* The plus side of Shi'i-style wudu is that you only have to wipe the feet. This can be done more discreetly without hauling your feet up into the sink, and is easier to do away from running water. Overally, Shi'i-style wudu is more water-efficient. But you do still have to wipe the feet, and there is no option to wipe over leather socks.
Some time ago, they used to sell "wudu socks" for women (I think made in Iran?). Perhaps they still exist. They were socks with flaps at the toes, so that, rather than taking off the entire sock, you could just open the flap and wipe the foot from the toe area, then close the flap back up. I am not sure if such items existed for men, but you could have a look and see if such a thing exists. If not, maybe make your own or have them made, or start your own product line?
Anyway, in short, yes, you do still have to do wudu as long as you actually have water and are able to perform wudu.
If you have a physical reason why you are absolutely unable to perform regular wudu (such as a cast on your foot), or some other sort of mobility consideration, that is a different situation and you should look up your specific case in accordance with the type of fiqh you follow.
But if it is just awkward, maybe you can think of some different ways to go about doing wudu that help to meet your needs better and make life easier. After all, Allah desires ease not difficulty!
The authentic Hadeeth in al-Kaafi encourages kissing the hands of the Prophet (SAWA) and his Holy Progeny and any one whose hands are kissed for the sake of them. No doubt, kissing the hands of your parents is very good and also the hands of pious scholars who are servants of Ahlul Bayt (AS) and the hands of any believer as far as this kissing his hand is for the sake of Allah and not for worldly matter.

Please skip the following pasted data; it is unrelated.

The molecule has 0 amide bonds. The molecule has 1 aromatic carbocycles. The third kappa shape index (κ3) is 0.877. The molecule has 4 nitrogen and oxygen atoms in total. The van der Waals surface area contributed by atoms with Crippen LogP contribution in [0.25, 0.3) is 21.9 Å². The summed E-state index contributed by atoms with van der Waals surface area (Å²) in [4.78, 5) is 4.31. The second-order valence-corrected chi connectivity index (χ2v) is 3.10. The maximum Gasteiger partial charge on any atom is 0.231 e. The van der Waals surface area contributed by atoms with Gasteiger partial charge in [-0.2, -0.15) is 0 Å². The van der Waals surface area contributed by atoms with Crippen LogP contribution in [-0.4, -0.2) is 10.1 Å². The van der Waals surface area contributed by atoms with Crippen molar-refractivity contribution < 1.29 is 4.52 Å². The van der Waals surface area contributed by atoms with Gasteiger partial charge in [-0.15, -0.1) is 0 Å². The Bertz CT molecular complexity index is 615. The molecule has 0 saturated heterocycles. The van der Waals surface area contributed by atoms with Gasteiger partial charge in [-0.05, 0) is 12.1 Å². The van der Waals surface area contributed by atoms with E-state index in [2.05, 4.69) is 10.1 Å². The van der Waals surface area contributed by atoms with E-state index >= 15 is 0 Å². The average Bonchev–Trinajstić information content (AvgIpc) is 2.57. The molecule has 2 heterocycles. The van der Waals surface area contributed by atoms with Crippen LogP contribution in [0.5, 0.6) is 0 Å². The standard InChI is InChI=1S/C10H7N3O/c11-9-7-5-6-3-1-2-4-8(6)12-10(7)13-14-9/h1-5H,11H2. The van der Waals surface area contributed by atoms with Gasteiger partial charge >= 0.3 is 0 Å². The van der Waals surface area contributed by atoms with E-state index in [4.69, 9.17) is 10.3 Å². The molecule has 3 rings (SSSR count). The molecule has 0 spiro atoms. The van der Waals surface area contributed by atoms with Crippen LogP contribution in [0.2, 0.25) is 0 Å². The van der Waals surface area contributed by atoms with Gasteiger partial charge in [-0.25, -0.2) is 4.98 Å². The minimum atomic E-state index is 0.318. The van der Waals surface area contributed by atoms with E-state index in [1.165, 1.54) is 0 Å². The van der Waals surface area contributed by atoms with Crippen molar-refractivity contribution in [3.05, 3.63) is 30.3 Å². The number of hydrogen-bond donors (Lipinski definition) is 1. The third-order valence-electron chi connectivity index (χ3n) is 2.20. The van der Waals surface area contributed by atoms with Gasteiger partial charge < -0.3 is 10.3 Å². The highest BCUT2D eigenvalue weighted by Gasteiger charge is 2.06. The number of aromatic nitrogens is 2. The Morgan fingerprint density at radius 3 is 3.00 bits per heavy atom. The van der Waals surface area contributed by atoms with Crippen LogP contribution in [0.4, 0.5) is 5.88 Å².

We have narrations like this however some scholars do ta'wil of these narrations and state that if kissing someone's hand such as a righteous scholar, is done with the intention of glorifying Ahlul Bayt (as), then it is permitted. This is because many respect the righteous scholars due to them being those who spread Ahlul Bayt's (as) teachings, and there narrations from the imams (as) themselves emphasising on respecting the righteous ulema as well as keeping away from the evil ones.
May Allah grant you success
Neither washing nose is obligatory in Wudhu nor washing mouth. Both of them are just recommended and not obligatory. Washing head or feet in Wudhu is wrong because you should wipe over them and not wash them.
If you are sure that your Wudhu was invalid, you need to perform it properly and re do the prayers which were done with wrong Wudhu.
Unlike Wudu which must have muwalat (successive continuity) ghusl may be done in parts; therefore, you may wash only your head for example, and then come back later to wash other parts of your body. So if you didn't wash a part, you may go back and do it as part of the same ghusl.
May Allah grant you success
Hijab for women is the covering of everything, except for the face and hands. As far as when a woman is praying, she must also wear complete hijab, whether she is in public or she is all alone.
However, our esteemed jurists mention that the feet are exempted from being covered while praying. This means that when a woman is praying, it is not wajib for her to wear socks or cover her feet, unless she is in public or there is a non-mahram male who can see her.
And Allah knows best.
According to the mainstream view of our esteemed jurists, the feet is a part of hijab and it is obligatory for them to be covered, like any other part of a woman's body, with the exemption of her face and hands.
However, in regards to Salat, a woman does not need to cover her feet while she is praying, as long as she is in a place where it is not possible for a non-mahram to see her.
And Allah knows best.
In the name of Allah
Provided that these socks (1) Won't attract the attention of Non-mahram and (2) Do not qualify as Zinah (adornment), they CAN be considered as proper cover for the feet. Otherwise wearing them is in contrast with the meaning and the purpose of Hijab.
Not all your head nor all your feet must be dry when wipe on them in Wudhu. Just part of the front part of the head, and one or more figures must be dry. The wiping must affect that front part of the head and one or more fingers. The affect is not transfer the wetness from the hand to the wiped areas.